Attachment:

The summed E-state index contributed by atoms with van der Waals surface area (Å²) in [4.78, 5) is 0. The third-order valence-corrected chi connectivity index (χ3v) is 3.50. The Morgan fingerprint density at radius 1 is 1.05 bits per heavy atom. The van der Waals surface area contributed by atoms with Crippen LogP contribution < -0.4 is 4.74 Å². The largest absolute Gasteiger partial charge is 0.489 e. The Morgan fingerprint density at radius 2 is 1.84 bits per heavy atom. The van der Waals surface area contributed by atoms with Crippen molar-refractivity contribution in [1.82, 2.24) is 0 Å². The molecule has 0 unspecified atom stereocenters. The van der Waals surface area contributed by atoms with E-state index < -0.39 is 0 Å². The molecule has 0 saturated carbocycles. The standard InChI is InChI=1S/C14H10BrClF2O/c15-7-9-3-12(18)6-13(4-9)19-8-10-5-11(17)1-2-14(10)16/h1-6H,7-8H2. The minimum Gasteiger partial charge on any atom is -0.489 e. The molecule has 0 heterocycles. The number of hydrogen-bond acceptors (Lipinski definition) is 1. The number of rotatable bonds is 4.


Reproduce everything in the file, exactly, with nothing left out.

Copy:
The summed E-state index contributed by atoms with van der Waals surface area (Å²) in [4.78, 5) is 0. The third-order valence-corrected chi connectivity index (χ3v) is 3.50. The Morgan fingerprint density at radius 1 is 1.05 bits per heavy atom. The van der Waals surface area contributed by atoms with Crippen LogP contribution < -0.4 is 4.74 Å². The largest absolute Gasteiger partial charge is 0.489 e. The Morgan fingerprint density at radius 2 is 1.84 bits per heavy atom. The van der Waals surface area contributed by atoms with Crippen molar-refractivity contribution in [1.82, 2.24) is 0 Å². The molecule has 0 unspecified atom stereocenters. The van der Waals surface area contributed by atoms with E-state index < -0.39 is 0 Å². The molecule has 0 saturated carbocycles. The standard InChI is InChI=1S/C14H10BrClF2O/c15-7-9-3-12(18)6-13(4-9)19-8-10-5-11(17)1-2-14(10)16/h1-6H,7-8H2. The minimum Gasteiger partial charge on any atom is -0.489 e. The molecule has 0 heterocycles. The number of hydrogen-bond acceptors (Lipinski definition) is 1. The number of rotatable bonds is 4.